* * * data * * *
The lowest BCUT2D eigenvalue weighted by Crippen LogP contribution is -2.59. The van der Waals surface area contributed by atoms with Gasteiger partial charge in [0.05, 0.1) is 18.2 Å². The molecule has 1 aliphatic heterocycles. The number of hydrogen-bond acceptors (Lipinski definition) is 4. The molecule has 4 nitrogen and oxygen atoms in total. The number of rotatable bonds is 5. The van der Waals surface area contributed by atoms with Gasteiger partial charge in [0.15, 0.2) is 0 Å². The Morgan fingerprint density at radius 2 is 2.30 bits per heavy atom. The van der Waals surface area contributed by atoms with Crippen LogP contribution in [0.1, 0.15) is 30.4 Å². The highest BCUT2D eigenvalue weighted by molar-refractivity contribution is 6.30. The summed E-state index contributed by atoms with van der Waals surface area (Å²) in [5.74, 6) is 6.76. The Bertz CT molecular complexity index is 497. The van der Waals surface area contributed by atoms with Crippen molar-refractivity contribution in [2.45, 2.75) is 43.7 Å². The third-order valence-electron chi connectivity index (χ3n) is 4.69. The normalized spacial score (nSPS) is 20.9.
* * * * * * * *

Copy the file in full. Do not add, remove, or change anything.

The lowest BCUT2D eigenvalue weighted by Crippen LogP contribution is -2.59. The van der Waals surface area contributed by atoms with Gasteiger partial charge in [0.05, 0.1) is 18.2 Å². The molecule has 1 aliphatic heterocycles. The number of hydrogen-bond acceptors (Lipinski definition) is 4. The molecule has 4 nitrogen and oxygen atoms in total. The number of rotatable bonds is 5. The van der Waals surface area contributed by atoms with Gasteiger partial charge in [0.15, 0.2) is 0 Å². The Morgan fingerprint density at radius 2 is 2.30 bits per heavy atom. The van der Waals surface area contributed by atoms with Crippen LogP contribution in [0.1, 0.15) is 30.4 Å². The highest BCUT2D eigenvalue weighted by molar-refractivity contribution is 6.30. The summed E-state index contributed by atoms with van der Waals surface area (Å²) in [5.74, 6) is 6.76. The Bertz CT molecular complexity index is 497. The van der Waals surface area contributed by atoms with Crippen molar-refractivity contribution in [2.45, 2.75) is 43.7 Å². The third-order valence-electron chi connectivity index (χ3n) is 4.69. The normalized spacial score (nSPS) is 20.9.